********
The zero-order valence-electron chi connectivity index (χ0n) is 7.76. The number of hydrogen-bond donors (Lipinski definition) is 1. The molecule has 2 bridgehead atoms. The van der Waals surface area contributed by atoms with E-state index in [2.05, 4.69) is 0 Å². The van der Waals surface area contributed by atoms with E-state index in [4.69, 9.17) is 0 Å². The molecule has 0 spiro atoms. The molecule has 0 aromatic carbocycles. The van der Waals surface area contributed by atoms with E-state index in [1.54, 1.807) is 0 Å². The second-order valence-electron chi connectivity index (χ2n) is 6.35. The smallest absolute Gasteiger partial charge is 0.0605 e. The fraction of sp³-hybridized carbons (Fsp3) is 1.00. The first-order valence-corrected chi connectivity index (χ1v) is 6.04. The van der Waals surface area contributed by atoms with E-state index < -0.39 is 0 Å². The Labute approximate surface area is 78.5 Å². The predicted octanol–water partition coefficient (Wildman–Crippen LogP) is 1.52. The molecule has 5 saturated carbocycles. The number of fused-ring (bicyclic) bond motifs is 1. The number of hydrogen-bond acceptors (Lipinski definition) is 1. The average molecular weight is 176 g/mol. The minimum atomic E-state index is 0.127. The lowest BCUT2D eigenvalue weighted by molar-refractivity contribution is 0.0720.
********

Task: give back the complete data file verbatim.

The zero-order valence-electron chi connectivity index (χ0n) is 7.76. The number of hydrogen-bond donors (Lipinski definition) is 1. The molecule has 2 bridgehead atoms. The van der Waals surface area contributed by atoms with E-state index in [2.05, 4.69) is 0 Å². The van der Waals surface area contributed by atoms with E-state index in [4.69, 9.17) is 0 Å². The molecule has 0 spiro atoms. The molecule has 0 aromatic carbocycles. The van der Waals surface area contributed by atoms with E-state index in [1.54, 1.807) is 0 Å². The second-order valence-electron chi connectivity index (χ2n) is 6.35. The smallest absolute Gasteiger partial charge is 0.0605 e. The fraction of sp³-hybridized carbons (Fsp3) is 1.00. The first-order valence-corrected chi connectivity index (χ1v) is 6.04. The van der Waals surface area contributed by atoms with E-state index < -0.39 is 0 Å². The Labute approximate surface area is 78.5 Å². The predicted octanol–water partition coefficient (Wildman–Crippen LogP) is 1.52. The molecule has 5 saturated carbocycles. The number of fused-ring (bicyclic) bond motifs is 1. The number of hydrogen-bond acceptors (Lipinski definition) is 1. The average molecular weight is 176 g/mol. The minimum atomic E-state index is 0.127. The lowest BCUT2D eigenvalue weighted by molar-refractivity contribution is 0.0720.